While heating from the floor up isn’t exactly a new invention, what’s new is the radiant style heating that can be installed in your home’s flooring. For some homes this can be a way to save money on your heating bills, and for other homes this can be a bit of a luxury. So what are the advantages and disadvantages of radiant heating? This article will make a quick rundown on both.
“I'm not into cold weather, I like warm weather.” - Amos Lee
The Difference Between Radiant and Forced Air Heating
The biggest difference between radiant floor heating and forced hot air is the use of vents. Electric radiant floor heating is literally in your floorboards, heating up the wood and being carried up through your room via thermodynamics and warm air. Forced hot tubing is literally that, forcing hot air through ducts and vents in an effort to heat your home. It’s hard to say which is more efficient, as the ability to heat a home quickly is usually determined by how old or new the model unit is. Here’s a quick breakdown:
Radiant heating is a relatively new method of warming your home, even though the concept dates back to the hot stones of the ancient Romans. The technique involves heating the floor of your home and relying on that heat to rise and warm the rest of the room. This is great for people who get literal cold feet.
Advantages of Radiant Heating
- Easy to install in modern homes
- Incredibly energy efficient
- No maintenance
- Works with laminate, stone, tile, wood, or carpet floors
- No noise
- Clean energy
- No ducts or vents
Disadvantages of Radiant Heating
- Time it takes to install
- Can be over budget for some
- Will increase the height of your floor
Forced Air Heating
Forced hot air is the more traditional method of heating one’s home, and could be the model that your house is currently using. You’ll be able to tell by the vents on the floor of the room in your house. The ducts and vents will require occasional cleaning.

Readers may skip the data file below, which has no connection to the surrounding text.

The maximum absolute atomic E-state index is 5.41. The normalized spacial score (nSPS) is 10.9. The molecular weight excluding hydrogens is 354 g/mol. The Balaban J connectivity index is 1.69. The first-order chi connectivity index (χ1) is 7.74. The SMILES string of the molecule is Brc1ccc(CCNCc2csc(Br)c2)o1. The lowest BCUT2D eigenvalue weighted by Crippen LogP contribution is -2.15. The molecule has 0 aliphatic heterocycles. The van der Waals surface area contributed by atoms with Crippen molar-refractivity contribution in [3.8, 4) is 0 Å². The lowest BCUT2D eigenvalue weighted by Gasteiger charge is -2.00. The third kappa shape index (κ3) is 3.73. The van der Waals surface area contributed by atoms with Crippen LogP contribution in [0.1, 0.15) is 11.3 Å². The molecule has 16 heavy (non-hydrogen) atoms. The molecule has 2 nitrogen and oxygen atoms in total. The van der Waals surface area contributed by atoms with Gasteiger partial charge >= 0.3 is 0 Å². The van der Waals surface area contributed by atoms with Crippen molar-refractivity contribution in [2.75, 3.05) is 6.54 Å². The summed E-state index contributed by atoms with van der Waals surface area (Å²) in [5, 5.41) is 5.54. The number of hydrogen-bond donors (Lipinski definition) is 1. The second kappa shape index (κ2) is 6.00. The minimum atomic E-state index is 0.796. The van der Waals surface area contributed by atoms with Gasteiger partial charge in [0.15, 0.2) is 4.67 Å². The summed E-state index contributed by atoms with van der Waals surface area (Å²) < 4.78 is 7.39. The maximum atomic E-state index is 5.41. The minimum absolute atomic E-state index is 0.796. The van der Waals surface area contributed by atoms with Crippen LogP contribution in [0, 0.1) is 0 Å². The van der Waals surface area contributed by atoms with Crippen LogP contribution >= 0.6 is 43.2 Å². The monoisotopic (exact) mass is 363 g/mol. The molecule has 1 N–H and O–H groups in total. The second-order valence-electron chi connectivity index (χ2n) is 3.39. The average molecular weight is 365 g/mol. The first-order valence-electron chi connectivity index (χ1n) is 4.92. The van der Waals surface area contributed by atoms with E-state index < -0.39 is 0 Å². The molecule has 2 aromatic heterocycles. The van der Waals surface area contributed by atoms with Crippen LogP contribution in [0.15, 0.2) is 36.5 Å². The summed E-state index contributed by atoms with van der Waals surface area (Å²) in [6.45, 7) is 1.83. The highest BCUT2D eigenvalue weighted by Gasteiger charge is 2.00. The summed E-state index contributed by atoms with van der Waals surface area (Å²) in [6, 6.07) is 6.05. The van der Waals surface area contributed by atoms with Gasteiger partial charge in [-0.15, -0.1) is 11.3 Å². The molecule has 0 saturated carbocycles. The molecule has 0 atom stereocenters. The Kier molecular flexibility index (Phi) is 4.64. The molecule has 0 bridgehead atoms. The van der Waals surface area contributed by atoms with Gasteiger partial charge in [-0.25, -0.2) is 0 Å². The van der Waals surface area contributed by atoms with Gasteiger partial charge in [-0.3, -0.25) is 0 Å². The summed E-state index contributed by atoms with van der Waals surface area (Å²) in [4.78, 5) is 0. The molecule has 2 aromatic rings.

Pros of Forced Air
- Faster heating than radiant
- Doubles as a filtration unit
- Heats more evenly
Cons of Forced Air
- Requires more maintenance
- Requires more cleaning
- Dust particles and debris can be blown around
When Not to Use Radiant Heating
There are a few flooring options that are simply not compatible with radiant heating for one reason or another. Vinyl, old hardwood, and wall-to-wall carpeting actually hinder the heater’s ability to warm up the room because they act like insulators. In this case you have to ask yourself, “is radiant floor heat worth it?” The materials to avoid radiant heating include:
- Rubber floors of any kind
- Dense hardwood
- Solid hardwood
- Carpeting that is glued down to the floor
Is the cost of heated floor tiles worth it? Certainly this can be very comforting if your feet are cold in the morning tip-toeing to the bathroom and getting out of the shower. If this is the case, heated tile flooring can be a great asset and an efficient way to heat your bathroom.
While it can certainly seem like a luxury item, homes built in colder climates can certainly stand to have radiant heat coming from their tiles, because the laws of thermodynamics tell us that warm air rises, so it’s harder to keep your feet warm. This is especially true early in the morning. So, is a heated bathroom floor worth it?
Electric Heated Tile Floor Pros and Cons
- Works great in larger homes/bathrooms
- Can last up to 35 years without issues
- Can save on heating bills
- It’s unclear if this home improvement will boost the value of your home
- Can be expensive to install
- Not ideal for smaller bathrooms
Are you looking to get a new heating system installed? Preferably one more efficient with your household? Then call a professional to get started.
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